Over the past 30 years I must have heard – and so have you – hundreds of victorious sportsmen and sportswomen insist it was the “fear of failure” that drove them on to their greatest successes. The fear of losing, the fear of being deemed a failure by their friends, family and colleagues; the fear of letting their team or country down, the fear of being considered second rate or a fraud. The fear of being found wanting. For some – the majority I suspect – it’s a grind with tears and tantrums along the way. As is life.
So why suddenly all these complaints about the “climate of fear” and unbearable pressure to win? I am putting to one side proven allegations of bullying and abuse – which cannot be tolerated – what did they expect? Elite sport is clearly an extremely “fearful” world – cut-throat according to Chris Hoy – although that self-generated fear of failure that hangs heavy for some it is massive motivating force for others. They enter a world – their own mad, whacky and self-absorbed world – in which being the best is their raison d’etre, being second best sucks and being an also ran can lead to recriminatory, vengeful and even suicidal thoughts. That is not always the fault of others. And, by the way, the real world can really suck as well, more than perhaps some sporting stars ever quite grasp.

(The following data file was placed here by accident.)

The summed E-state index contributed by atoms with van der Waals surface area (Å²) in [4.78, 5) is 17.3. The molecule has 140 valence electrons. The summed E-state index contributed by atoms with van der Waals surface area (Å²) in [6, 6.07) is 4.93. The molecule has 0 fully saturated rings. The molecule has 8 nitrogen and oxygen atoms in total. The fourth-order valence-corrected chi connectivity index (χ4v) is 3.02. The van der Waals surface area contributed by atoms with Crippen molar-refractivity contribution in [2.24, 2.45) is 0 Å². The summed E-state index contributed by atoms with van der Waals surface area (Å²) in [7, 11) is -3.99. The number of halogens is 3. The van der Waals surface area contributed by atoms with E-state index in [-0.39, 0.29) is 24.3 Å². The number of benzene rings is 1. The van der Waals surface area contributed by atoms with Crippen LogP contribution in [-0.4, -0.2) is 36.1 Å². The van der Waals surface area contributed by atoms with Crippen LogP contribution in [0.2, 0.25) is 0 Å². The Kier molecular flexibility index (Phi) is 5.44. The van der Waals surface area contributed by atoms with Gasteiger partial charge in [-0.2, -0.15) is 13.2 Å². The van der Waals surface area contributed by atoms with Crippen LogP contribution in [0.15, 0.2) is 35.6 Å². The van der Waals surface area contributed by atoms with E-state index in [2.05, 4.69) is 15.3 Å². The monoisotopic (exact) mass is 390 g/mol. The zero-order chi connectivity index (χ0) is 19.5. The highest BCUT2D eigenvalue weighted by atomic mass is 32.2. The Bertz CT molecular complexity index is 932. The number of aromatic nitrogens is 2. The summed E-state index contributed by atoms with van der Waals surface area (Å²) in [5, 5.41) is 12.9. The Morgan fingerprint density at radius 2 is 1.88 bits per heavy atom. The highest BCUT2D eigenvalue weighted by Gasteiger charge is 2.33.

Nor do I understand the notion that being very well funded British athlete is a job with the “rights” of a job. Absolutely not. The majority of GB sportsmen and women are not Lottery funded. They are self-funded or sponsored locally. The unseen iceberg beneath the surface. That doesn’t make them non-athletes. In the world of athletics, Jenny Meadows and Andy Turner didn’t cease to be athletes when their funding was suddenly axed, nor did James Dasaolu, Eilish McColgan or Laura Weightman. They battled on, it was their vocation, not their “job”.
The moment you start cruising and viewing your merit-based UK Sport funding as a salaried “job” with attendant employee rights is possibly the moment you should consider retiring. Sport isn’t that cosy. On the contrary funding is a rare privilege that, at the top end, you must justify on a regular basis. To borrow from a favourite rugby theme, you are the very temporary wearer of the shirt. Don’t go getting too comfortable.
I’ve spent a fiver a week for 20 years now at the Lottery (one pathetic £10 win!). You possibly have as well. But we are not soft touches. If a sportsman or woman gets axed from of a programme for under-performing – especially over a period of years – get back on the horse. Don’t go abusing our generosity by rushing to the courts.
And here’s a thing. The most uplifting quote in sport – and you’ve all heard it – is the joyous “I would do this for nothing”. The mindset of many winners, which ironically almost always results in them earning infinitely more in the long run.